President Obama today signed a bipartisan bill to extend extra support to Israel as a major strategic partner — accompanied by a statement that he reserved the right to interpret the legislation as he sees fit.
The United States-Israel Strategic Partnership Act of 2014 was introduced in the House by Reps. Ileana Ros-Lehtinen (R-Fla.) and Ted Deutch (D-Fla.) and in the Senate by Barbara Boxer (D-Calif.) and Roy Blunt (R-Mo.).
First and foremost, the legislation expresses the sense of Congress that Israel is “a major strategic partner.”
It allows the Defense Department to transfer surplus equipment to Israel, beefs up U.S. defense stockpiles in the country by $200 million, and expands U.S.-Israel cooperation in the fields of energy, water, agriculture, and alternative fuel technologies.
It authorizes the president to share more research and intelligence with Israel and authorizes the Department of Homeland Security to launch pilot programs in coordination with Israel to increase their border, maritime and aviation security. It directs the president to report to Congress on potentials for expansion of cyber-security cooperation.
It includes Israel in the visa waiver program and requires that military sales to other countries in the Middle East won’t harm Israel’s military edge, and the administration has to regularly report to Congress on Israel’s qualitative military edge over its neighbors. It also says the administration must move toward granting top-tier status to Israel for certain license-free exports.
“At a time when Israel is facing many external threats, the U.S. Congress today sends to the president’s desk the U.S. – Israel Strategic Partnership Act seeking to bolster closer ties with our ally, the democratic Jewish State of Israel,” Ros-Lehtinen said at the beginning of the month. “At a time when the Iranian regime continues to advance its nuclear ambitions, Hamas unrelentlessly terrorizes Israeli citizens and the Palestinian Authority continues to incite violence and undermine the peace process at every turn, it is important for Congress to stand with Israel in a bipartisan effort.”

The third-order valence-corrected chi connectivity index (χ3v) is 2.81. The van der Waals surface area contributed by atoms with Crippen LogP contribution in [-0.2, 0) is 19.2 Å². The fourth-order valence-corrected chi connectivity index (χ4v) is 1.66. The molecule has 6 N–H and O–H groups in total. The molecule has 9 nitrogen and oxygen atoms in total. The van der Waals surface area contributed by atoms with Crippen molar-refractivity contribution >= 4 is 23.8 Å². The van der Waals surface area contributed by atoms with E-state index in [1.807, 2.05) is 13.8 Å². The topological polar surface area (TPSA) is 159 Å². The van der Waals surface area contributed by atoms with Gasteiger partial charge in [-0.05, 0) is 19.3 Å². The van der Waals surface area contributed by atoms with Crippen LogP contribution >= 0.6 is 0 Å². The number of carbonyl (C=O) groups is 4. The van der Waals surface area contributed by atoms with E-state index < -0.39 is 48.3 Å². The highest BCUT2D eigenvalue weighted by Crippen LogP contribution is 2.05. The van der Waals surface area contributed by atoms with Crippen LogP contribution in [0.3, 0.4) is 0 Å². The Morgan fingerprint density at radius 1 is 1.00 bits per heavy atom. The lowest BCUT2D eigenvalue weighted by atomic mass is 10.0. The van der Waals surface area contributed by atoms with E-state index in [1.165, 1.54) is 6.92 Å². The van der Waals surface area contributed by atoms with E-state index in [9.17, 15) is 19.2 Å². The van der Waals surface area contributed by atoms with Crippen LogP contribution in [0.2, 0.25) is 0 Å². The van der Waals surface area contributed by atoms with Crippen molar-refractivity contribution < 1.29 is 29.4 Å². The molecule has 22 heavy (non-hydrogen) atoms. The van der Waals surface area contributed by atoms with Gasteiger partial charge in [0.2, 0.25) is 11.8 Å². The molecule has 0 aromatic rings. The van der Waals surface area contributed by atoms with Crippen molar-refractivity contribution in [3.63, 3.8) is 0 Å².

“That is why in passing this bill, we will afford Israel the unique status as our major strategic partner and we reaffirm our support to enhance Israel’s qualitative military edge so that it can continue to defend itself and its citizens from all threats.”
Today, in a flood of year-end legislation that passed Obama’s desk, the president signed the bill into law.
He issued a separate statement on it, though.
“This bipartisan piece of legislation reflects the importance placed by my administration on strengthening and deepening U.S.-Israel bilateral cooperation and ties,” Obama said. “It reinforces critical defense and security programs, which have reached an unprecedented level under my administration. It also lays the groundwork for increased trade and cooperation across a range of cutting-edge fields, including energy, water, agriculture, and technology.”
“Sections 11(b) and 12(c)(2) of this bill purport to require me to provide to the Congress certain diplomatic communications and direct the Secretary of State to undertake certain diplomatic initiatives,” he added. “Consistent with longstanding constitutional practice, my administration will interpret and implement these sections in a manner that does not interfere with my constitutional authority to conduct diplomacy and to protect the confidentiality of diplomatic communications.”
The legislation comes as the administration is eager to push Israel to a two-state solution with the Palestinians. “It’s a particularly sensitive moment because we understand the frustrations of Palestinians,” Secretary of State John Kerry said this week in London. “We understand the frustrations of the Palestinian Authority and President Abbas and those who are pushing hard, because they don’t see another course at this moment.”
Boxer said in a statement that she applauded Obama for signing the bill “to strengthen our historic relationship with Israel.”
“This law will enhance cooperation between Israel and the United States on a wide range of issues – from defense to energy to cyber security – so we can work together to address the many challenges facing both countries,” she said.